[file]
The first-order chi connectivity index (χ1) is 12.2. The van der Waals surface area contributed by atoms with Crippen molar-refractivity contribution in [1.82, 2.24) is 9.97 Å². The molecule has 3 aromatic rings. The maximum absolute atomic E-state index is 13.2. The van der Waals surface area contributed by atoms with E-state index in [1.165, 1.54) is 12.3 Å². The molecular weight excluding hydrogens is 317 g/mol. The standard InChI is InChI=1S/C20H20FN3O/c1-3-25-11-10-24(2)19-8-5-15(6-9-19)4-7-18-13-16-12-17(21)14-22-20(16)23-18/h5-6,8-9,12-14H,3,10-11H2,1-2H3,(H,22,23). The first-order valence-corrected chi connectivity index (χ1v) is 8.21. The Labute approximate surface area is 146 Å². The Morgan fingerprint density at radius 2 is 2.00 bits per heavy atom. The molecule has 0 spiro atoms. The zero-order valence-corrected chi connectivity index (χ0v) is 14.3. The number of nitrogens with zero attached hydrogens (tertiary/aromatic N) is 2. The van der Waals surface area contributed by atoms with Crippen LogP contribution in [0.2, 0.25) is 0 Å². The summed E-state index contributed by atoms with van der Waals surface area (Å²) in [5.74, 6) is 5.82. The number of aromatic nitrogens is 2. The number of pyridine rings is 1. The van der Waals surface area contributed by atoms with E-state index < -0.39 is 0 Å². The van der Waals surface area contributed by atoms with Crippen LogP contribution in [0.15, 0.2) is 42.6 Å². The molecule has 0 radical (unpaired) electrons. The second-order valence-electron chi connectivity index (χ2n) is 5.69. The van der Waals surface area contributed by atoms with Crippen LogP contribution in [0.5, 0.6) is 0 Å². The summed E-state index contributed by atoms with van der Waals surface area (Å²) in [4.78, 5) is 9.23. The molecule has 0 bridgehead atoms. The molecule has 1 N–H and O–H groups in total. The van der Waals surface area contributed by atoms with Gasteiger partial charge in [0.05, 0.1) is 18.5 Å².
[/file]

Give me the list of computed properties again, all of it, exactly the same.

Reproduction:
The first-order chi connectivity index (χ1) is 12.2. The van der Waals surface area contributed by atoms with Crippen molar-refractivity contribution in [1.82, 2.24) is 9.97 Å². The molecule has 3 aromatic rings. The maximum absolute atomic E-state index is 13.2. The van der Waals surface area contributed by atoms with E-state index in [1.165, 1.54) is 12.3 Å². The molecular weight excluding hydrogens is 317 g/mol. The standard InChI is InChI=1S/C20H20FN3O/c1-3-25-11-10-24(2)19-8-5-15(6-9-19)4-7-18-13-16-12-17(21)14-22-20(16)23-18/h5-6,8-9,12-14H,3,10-11H2,1-2H3,(H,22,23). The first-order valence-corrected chi connectivity index (χ1v) is 8.21. The Labute approximate surface area is 146 Å². The Morgan fingerprint density at radius 2 is 2.00 bits per heavy atom. The molecule has 0 spiro atoms. The zero-order valence-corrected chi connectivity index (χ0v) is 14.3. The number of nitrogens with zero attached hydrogens (tertiary/aromatic N) is 2. The van der Waals surface area contributed by atoms with Crippen LogP contribution in [0.2, 0.25) is 0 Å². The summed E-state index contributed by atoms with van der Waals surface area (Å²) in [5.74, 6) is 5.82. The number of aromatic nitrogens is 2. The number of pyridine rings is 1. The van der Waals surface area contributed by atoms with E-state index < -0.39 is 0 Å². The van der Waals surface area contributed by atoms with Crippen LogP contribution in [0.15, 0.2) is 42.6 Å². The molecule has 0 radical (unpaired) electrons. The second-order valence-electron chi connectivity index (χ2n) is 5.69. The van der Waals surface area contributed by atoms with Crippen LogP contribution in [0.5, 0.6) is 0 Å². The summed E-state index contributed by atoms with van der Waals surface area (Å²) in [4.78, 5) is 9.23. The molecule has 0 bridgehead atoms. The molecule has 1 N–H and O–H groups in total. The van der Waals surface area contributed by atoms with Gasteiger partial charge in [0.05, 0.1) is 18.5 Å².